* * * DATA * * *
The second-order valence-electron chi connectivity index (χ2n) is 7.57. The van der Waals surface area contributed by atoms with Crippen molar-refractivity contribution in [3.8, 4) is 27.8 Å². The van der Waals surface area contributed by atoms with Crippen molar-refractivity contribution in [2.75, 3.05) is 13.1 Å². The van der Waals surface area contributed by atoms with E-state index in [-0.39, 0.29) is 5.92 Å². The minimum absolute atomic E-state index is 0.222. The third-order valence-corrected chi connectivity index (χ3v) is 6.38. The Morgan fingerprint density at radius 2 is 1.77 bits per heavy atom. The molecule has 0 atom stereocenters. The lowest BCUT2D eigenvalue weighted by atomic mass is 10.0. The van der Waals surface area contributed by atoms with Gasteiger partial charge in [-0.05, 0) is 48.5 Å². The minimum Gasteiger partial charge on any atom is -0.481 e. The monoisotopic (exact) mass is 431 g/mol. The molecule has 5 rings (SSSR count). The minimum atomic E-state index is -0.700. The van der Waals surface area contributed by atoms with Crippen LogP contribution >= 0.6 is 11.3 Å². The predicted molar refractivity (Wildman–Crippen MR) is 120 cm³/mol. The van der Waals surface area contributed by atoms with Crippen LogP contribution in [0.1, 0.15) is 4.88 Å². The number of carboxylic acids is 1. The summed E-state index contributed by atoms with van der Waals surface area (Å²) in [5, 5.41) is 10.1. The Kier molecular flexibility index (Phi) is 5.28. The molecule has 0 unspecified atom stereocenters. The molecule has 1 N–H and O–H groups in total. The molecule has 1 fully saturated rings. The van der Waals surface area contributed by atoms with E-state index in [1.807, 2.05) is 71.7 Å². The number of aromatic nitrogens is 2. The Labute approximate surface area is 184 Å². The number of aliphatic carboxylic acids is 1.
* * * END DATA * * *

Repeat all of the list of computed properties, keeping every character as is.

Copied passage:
The second-order valence-electron chi connectivity index (χ2n) is 7.57. The van der Waals surface area contributed by atoms with Crippen molar-refractivity contribution in [3.8, 4) is 27.8 Å². The van der Waals surface area contributed by atoms with Crippen molar-refractivity contribution in [2.75, 3.05) is 13.1 Å². The van der Waals surface area contributed by atoms with E-state index in [-0.39, 0.29) is 5.92 Å². The minimum absolute atomic E-state index is 0.222. The third-order valence-corrected chi connectivity index (χ3v) is 6.38. The Morgan fingerprint density at radius 2 is 1.77 bits per heavy atom. The molecule has 0 atom stereocenters. The lowest BCUT2D eigenvalue weighted by atomic mass is 10.0. The van der Waals surface area contributed by atoms with Gasteiger partial charge in [-0.05, 0) is 48.5 Å². The minimum Gasteiger partial charge on any atom is -0.481 e. The monoisotopic (exact) mass is 431 g/mol. The molecule has 5 rings (SSSR count). The minimum atomic E-state index is -0.700. The van der Waals surface area contributed by atoms with Crippen LogP contribution >= 0.6 is 11.3 Å². The predicted molar refractivity (Wildman–Crippen MR) is 120 cm³/mol. The van der Waals surface area contributed by atoms with Crippen LogP contribution in [0.1, 0.15) is 4.88 Å². The number of carboxylic acids is 1. The summed E-state index contributed by atoms with van der Waals surface area (Å²) in [5, 5.41) is 10.1. The Kier molecular flexibility index (Phi) is 5.28. The molecule has 0 unspecified atom stereocenters. The molecule has 1 N–H and O–H groups in total. The molecule has 1 fully saturated rings. The van der Waals surface area contributed by atoms with E-state index in [1.807, 2.05) is 71.7 Å². The number of aromatic nitrogens is 2. The Labute approximate surface area is 184 Å². The number of aliphatic carboxylic acids is 1.